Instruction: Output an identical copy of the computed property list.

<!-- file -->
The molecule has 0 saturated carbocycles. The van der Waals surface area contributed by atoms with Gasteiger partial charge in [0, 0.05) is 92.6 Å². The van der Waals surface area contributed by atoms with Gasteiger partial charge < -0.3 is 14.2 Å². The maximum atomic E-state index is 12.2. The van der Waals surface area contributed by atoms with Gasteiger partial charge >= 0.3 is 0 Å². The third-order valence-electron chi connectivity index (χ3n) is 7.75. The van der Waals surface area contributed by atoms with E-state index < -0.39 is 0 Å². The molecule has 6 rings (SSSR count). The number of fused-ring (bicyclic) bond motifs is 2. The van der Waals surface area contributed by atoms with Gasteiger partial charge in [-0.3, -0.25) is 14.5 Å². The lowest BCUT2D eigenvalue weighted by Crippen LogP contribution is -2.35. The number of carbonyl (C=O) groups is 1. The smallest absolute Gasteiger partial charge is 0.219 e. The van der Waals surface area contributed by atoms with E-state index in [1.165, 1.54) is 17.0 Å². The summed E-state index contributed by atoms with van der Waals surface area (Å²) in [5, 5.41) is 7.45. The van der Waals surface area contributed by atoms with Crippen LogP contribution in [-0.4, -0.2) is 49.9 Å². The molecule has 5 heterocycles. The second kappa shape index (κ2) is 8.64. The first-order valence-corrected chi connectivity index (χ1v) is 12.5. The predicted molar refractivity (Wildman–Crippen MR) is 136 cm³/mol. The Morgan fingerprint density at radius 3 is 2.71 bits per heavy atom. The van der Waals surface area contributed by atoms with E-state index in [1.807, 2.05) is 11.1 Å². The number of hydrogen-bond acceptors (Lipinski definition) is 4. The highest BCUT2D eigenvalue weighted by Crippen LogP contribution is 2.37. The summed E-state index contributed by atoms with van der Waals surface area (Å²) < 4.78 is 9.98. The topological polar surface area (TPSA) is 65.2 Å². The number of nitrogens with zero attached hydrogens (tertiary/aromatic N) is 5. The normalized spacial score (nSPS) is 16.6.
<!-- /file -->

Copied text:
The molecule has 0 saturated carbocycles. The van der Waals surface area contributed by atoms with Gasteiger partial charge in [0, 0.05) is 92.6 Å². The van der Waals surface area contributed by atoms with Gasteiger partial charge < -0.3 is 14.2 Å². The maximum atomic E-state index is 12.2. The van der Waals surface area contributed by atoms with Gasteiger partial charge >= 0.3 is 0 Å². The third-order valence-electron chi connectivity index (χ3n) is 7.75. The van der Waals surface area contributed by atoms with E-state index < -0.39 is 0 Å². The molecule has 6 rings (SSSR count). The number of fused-ring (bicyclic) bond motifs is 2. The van der Waals surface area contributed by atoms with Gasteiger partial charge in [-0.3, -0.25) is 14.5 Å². The lowest BCUT2D eigenvalue weighted by Crippen LogP contribution is -2.35. The number of carbonyl (C=O) groups is 1. The smallest absolute Gasteiger partial charge is 0.219 e. The van der Waals surface area contributed by atoms with E-state index in [1.165, 1.54) is 17.0 Å². The summed E-state index contributed by atoms with van der Waals surface area (Å²) in [5, 5.41) is 7.45. The van der Waals surface area contributed by atoms with Crippen LogP contribution in [-0.4, -0.2) is 49.9 Å². The molecule has 5 heterocycles. The second kappa shape index (κ2) is 8.64. The first-order valence-corrected chi connectivity index (χ1v) is 12.5. The predicted molar refractivity (Wildman–Crippen MR) is 136 cm³/mol. The Morgan fingerprint density at radius 3 is 2.71 bits per heavy atom. The van der Waals surface area contributed by atoms with E-state index in [1.807, 2.05) is 11.1 Å². The number of hydrogen-bond acceptors (Lipinski definition) is 4. The highest BCUT2D eigenvalue weighted by Crippen LogP contribution is 2.37. The summed E-state index contributed by atoms with van der Waals surface area (Å²) < 4.78 is 9.98. The topological polar surface area (TPSA) is 65.2 Å². The number of nitrogens with zero attached hydrogens (tertiary/aromatic N) is 5. The normalized spacial score (nSPS) is 16.6.